Obama to meet Dalai Lama despite Chinese warning
Published 12/02/2010 | 05:00
THE White House announced last night that President Barack Obama and the Dalai Lama would meet on February 18, despite China's warning that such talks could undermine strained Sino-US relations.
Mr Obama's White House meeting with the exiled Tibetan spiritual leader is likely to set off a new round of sniping from Beijing, which has seen tensions with Washington rise over various issues.
"The Dalai Lama is an internationally respected religious leader and spokesman for Tibetan rights, and the president looks forward to an engaging and constructive dialogue," White House spokesman Robert Gibbs said.
Mindful of Chinese sensibilities, Mr Obama had held off meeting the Dalai Lama, whom Beijing deems a dangerous separatist, until after the president first saw Chinese leaders during a trip to Asia in November.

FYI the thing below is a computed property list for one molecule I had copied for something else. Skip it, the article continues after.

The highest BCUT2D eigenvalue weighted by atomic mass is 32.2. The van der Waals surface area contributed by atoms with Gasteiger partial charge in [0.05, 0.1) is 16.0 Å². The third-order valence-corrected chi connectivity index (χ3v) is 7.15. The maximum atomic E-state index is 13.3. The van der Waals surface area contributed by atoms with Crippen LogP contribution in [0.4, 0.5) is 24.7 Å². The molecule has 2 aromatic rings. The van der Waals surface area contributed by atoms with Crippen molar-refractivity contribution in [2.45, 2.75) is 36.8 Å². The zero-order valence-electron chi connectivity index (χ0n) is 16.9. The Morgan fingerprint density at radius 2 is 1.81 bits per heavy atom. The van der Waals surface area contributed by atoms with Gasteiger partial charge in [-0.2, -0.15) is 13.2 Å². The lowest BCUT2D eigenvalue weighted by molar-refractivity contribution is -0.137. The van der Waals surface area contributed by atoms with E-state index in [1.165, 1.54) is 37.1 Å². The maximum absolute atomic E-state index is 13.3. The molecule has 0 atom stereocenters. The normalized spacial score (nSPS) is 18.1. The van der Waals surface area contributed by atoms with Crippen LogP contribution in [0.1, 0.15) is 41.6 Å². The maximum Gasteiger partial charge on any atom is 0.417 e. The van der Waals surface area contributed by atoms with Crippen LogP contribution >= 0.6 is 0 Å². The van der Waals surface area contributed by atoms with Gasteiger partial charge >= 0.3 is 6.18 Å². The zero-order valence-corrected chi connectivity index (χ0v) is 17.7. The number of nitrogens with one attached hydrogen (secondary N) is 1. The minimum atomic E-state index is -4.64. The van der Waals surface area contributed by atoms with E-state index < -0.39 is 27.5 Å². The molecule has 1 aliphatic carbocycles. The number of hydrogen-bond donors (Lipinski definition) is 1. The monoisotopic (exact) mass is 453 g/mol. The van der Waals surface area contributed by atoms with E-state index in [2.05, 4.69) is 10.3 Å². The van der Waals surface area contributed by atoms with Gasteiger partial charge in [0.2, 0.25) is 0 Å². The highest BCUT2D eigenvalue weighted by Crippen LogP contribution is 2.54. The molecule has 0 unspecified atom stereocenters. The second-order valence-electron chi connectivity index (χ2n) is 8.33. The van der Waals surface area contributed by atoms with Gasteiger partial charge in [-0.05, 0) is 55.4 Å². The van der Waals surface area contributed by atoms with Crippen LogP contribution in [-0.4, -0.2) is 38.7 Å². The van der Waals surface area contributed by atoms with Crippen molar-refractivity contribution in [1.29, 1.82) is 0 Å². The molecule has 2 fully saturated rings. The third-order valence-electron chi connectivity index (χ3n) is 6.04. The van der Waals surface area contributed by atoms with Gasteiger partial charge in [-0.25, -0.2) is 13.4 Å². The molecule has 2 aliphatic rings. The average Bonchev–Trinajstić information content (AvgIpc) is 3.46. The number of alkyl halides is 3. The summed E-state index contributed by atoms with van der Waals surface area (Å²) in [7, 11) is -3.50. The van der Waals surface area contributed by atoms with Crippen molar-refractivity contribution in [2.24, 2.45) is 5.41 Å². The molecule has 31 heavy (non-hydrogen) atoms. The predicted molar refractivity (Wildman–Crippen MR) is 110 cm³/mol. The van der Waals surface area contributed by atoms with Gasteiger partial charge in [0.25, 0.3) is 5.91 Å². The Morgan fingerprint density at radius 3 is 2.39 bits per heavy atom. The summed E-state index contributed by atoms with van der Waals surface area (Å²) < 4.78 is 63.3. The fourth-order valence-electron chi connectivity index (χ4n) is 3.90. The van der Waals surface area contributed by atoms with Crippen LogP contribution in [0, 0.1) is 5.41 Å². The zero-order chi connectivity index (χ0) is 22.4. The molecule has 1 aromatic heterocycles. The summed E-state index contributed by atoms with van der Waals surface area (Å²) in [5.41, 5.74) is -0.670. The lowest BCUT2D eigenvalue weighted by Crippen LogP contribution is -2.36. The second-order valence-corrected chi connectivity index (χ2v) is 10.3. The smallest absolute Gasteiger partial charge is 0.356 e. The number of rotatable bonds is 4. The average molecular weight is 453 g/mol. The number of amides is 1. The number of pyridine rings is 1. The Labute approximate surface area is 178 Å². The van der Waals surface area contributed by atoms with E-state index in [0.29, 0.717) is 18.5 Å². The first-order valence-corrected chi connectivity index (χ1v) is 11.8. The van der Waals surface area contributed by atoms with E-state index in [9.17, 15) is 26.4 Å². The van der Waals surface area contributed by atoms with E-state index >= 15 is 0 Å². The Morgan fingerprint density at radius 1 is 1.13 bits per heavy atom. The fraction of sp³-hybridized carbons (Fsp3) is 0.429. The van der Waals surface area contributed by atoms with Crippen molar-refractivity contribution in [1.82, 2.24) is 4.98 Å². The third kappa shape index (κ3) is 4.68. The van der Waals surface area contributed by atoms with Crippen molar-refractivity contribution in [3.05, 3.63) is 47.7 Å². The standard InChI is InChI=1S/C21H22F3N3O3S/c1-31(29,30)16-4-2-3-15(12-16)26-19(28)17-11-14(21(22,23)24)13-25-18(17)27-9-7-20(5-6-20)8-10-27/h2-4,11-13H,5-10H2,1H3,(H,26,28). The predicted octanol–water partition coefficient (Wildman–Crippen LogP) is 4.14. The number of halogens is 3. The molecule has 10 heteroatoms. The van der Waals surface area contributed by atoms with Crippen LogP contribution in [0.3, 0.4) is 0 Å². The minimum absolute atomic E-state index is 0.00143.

But the White House made clear in recent days that it would shrug off China's fierce opposition. All that was left to do was to set the date for Mr Obama's first meeting with the Dalai Lama since taking office a year ago.
Strains over the Dalai Lama and other issues have raised worries that China might retaliate by obstructing US efforts in other areas, such as imposing tougher sanctions on Iran over its nuclear program.
But Mr Gibbs insisted the relationship between the United States and China -- the world's largest and third-biggest economies -- was "mature enough" to find common ground on issues of mutual interest despite disagreements on other topics.
Adding to tensions, Mr Obama vowed last week to address currency problems with Beijing and to "get much tougher" with it on trade to ensure US goods did not face a competitive disadvantage.
China is the single biggest holder of US Treasuries, owning at least $776.4bn (€567bn) of US government debt at the end of June 2009, according to statistics from Washington.
Previous US presidents, including Mr Obama's predecessor, George W Bush, have met the Dalai Lama, drawing angry words from Beijing but no substantive reprisals.